Vitamin C and B vitamins: These two essential vitamins are not stored by the body and, therefore, need to be consumed on a daily basis, with avocados provided decent hits of both.
Plus, avocados also have the lowest sugar content and highest protein content of any fruit. Pretty impressive, huh?
Brain Food #2: Beets
Beets are one of the most divisive foods I’m aware of. Some people love them; some people hate; some people are even scared of them! But, whichever way you want to look at it, beets are a cerebral superfood. Period.
Why? Because they have the ability to decrease levels of inflammation in the body, are brimming with cancer-fighting/protecting antioxidants, and help to purge your blood of nasty things like toxins. The nitrates that naturally exists in beets have also been shown to increase blood flow to the brain, which can improve cognitive performance. Furthermore, beets also have a product effect on exercise performance. They truly are an all-rounder where body and brain health are concerned.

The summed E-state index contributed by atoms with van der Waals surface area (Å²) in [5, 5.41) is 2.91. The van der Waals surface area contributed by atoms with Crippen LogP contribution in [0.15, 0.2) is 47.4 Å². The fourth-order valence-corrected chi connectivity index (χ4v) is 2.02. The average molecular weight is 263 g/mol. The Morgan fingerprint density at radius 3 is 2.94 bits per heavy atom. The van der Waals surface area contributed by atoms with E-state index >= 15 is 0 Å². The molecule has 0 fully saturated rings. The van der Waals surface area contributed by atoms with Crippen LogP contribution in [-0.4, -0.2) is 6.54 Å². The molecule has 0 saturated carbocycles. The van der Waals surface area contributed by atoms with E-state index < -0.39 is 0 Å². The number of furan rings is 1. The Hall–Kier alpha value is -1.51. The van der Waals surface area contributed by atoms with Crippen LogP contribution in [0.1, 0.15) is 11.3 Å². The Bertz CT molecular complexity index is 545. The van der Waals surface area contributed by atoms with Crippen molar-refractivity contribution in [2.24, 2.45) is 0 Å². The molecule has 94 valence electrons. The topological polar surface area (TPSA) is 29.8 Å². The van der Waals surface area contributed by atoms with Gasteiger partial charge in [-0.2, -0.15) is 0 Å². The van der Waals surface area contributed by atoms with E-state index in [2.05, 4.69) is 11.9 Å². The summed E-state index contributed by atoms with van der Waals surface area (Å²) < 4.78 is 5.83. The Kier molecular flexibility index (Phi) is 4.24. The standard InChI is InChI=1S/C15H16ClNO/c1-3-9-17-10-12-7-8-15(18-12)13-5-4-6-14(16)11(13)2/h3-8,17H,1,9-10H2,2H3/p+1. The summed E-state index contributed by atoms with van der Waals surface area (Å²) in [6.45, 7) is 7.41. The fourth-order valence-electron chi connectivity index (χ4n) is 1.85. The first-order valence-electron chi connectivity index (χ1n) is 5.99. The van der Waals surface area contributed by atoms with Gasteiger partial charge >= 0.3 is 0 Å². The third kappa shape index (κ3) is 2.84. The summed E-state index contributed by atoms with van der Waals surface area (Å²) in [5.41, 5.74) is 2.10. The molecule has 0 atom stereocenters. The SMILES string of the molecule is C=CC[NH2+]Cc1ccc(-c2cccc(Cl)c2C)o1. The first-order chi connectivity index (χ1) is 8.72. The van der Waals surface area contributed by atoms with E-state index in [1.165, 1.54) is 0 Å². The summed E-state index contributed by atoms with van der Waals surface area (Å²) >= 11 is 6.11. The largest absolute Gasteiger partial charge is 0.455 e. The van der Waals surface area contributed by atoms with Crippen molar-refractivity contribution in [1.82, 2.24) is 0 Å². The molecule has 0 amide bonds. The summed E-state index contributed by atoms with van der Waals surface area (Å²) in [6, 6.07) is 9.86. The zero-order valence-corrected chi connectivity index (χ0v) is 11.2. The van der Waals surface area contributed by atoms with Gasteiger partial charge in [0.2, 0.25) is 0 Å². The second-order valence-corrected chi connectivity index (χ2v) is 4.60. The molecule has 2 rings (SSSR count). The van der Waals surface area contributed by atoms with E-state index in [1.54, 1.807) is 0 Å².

Brain Food #3: Broccoli
Does anyone else vividly remember being told to eat their broccoli because it was good you? I’m sure every kid has a memory similar to that! Well, Mom was right, broccoli is something you should be eating if you want to boost the health of your grey matter (and the rest of your body for that matter). Brimming with vitamin K and choline, it will help to keep your memory intact and functioning optimally.
Moreover, it’s also teeming with vitamin C. In fact, a single cup of broccoli will provide you 150% of your recommended daily allowance of vitamin C. But it doesn’t stop there. It’s also full of fibre, meaning you’ll feel fuller more quickly, which will stop you from overeating. I know broccoli may seem like a boring and bland food choice, but add a little cheese or a few herbs and spices and you’ll find it much easier to get down!
Brain Food #4: Celery